Re: Sloppiness of `box', `area', and `width'

On Tue, Nov 15, 2011 at 11:17 AM, Michael Witten <> wrote:
> On Tue, 15 Nov 2011 10:13:34 -0800, Tab Atkins Jr. wrote:
>> On Tue, Nov 15, 2011 at 7:22 AM, Michael Witten <> wrote:
>>>    * The phrase `content box' means "the box's content area".
>>>    * The phrase `padding box' means "the box's padding area".
>>>    * The phrase `border box'  means "the box's border area".
>>>    * The phrase `margin box'  means "the box's margin area".
>> This equivalence isn't stated explicitly, but it appears obvious.
> It's sloppy.
> The whole section begins by talking about the structure of a box;
> it's sloppy to introduce the word `box' again with a different
> meaning (just as it's sloppy to reuse the word `edge' with different
> meanings).

It seems unimportant to clarify it, as there is no ambiguity and the
inference can be made from normal English definitions.

> What gets defined is an *area*, not a *box* (which, again,
> is not the same kind of box as that which is meant to be
> described by the box model).

There's no need to use this definition.  In any cases, it's incorrect;
often when we're talking about "the padding area" we are referring to
the rectangular box.  The term does sometimes refer to the
donut-shaped area between the box's edge and the contained box's edge,
but it's obvious from context which is being referred to.

If you can find any place where there is actually confusion or
ambiguity due to this somewhat imprecise use of English, please inform

>>  The "width" talked about in this chapter is the distance between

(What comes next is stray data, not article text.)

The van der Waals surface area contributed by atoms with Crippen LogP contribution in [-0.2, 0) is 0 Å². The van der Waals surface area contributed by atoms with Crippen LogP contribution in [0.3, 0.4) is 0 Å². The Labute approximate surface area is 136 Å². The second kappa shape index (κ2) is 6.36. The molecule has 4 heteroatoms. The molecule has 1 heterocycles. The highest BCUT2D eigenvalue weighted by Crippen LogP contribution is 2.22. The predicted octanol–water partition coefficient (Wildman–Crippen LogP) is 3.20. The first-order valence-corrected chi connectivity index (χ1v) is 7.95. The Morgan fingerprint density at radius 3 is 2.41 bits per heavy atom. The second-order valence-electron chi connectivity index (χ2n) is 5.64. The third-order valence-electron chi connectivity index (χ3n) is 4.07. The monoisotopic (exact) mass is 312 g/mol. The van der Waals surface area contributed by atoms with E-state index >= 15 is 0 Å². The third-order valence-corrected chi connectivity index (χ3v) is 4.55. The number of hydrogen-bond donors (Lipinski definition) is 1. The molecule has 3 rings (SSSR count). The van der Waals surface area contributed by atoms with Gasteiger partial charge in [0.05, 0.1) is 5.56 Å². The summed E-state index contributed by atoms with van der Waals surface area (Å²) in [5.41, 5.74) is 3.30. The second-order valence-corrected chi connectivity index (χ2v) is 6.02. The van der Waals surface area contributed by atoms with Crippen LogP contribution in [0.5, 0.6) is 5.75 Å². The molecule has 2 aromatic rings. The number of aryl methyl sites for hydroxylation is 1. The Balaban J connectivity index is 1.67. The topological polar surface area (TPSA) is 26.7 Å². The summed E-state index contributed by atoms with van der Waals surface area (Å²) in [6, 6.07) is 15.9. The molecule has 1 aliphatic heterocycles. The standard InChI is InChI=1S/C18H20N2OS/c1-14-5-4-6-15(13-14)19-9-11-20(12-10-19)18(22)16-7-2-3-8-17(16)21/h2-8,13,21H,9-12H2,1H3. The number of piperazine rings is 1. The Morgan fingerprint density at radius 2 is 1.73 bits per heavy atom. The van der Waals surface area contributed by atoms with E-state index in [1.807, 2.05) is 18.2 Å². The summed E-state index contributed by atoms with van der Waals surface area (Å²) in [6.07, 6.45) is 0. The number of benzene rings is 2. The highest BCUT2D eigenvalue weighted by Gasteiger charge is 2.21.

>>  a box's edge and the nearest enclosed box's edge.
> Do you see? CAN YOU SEE IT? You basically say what I want to say:
>          The content edge and the padding edge define the
>          box's padding area.
>          etc.
> Perhaps it will help to point out that `edge' DOES mean `perimeter',
> as defined by the spec (reasonably, in your opinion), and what we
> are talking ARE areas. Indeed, my problem with the use `width'
> stems from these statements in the spec:
>    * If the padding has 0 width, the padding edge is the
>      same as the content edge.
>    * If the border has 0 width, the border edge is the
>      same as the padding edge.
>    * If the margin has 0 width, the margin edge is the
>      same as the border edge.
> What does `the padding has 0 width' mean? It is complete nonsense!

No, it's perfectly fine.  You are stuck on a particular definition
that conflicts with what the spec (and English as a whole) uses, and
that's causing you trouble.  Anyone familiar with how the 'padding'
property works can understand that sentence - there are 4 widths, one
for each side.

> Also, the term `width' has not at all been introduced before it is
> used in the context of the distance between two... what should I
> call them... edges?... maybe `sub-edges' as you said in order to
> to clarify yourself in another email.
> Sloppy.
> I provide more consistent usage in my suggested copyedit.

If you need a definition of the term "width", I'm not sure we can help you.


Received on Tuesday, 15 November 2011 20:46:08 UTC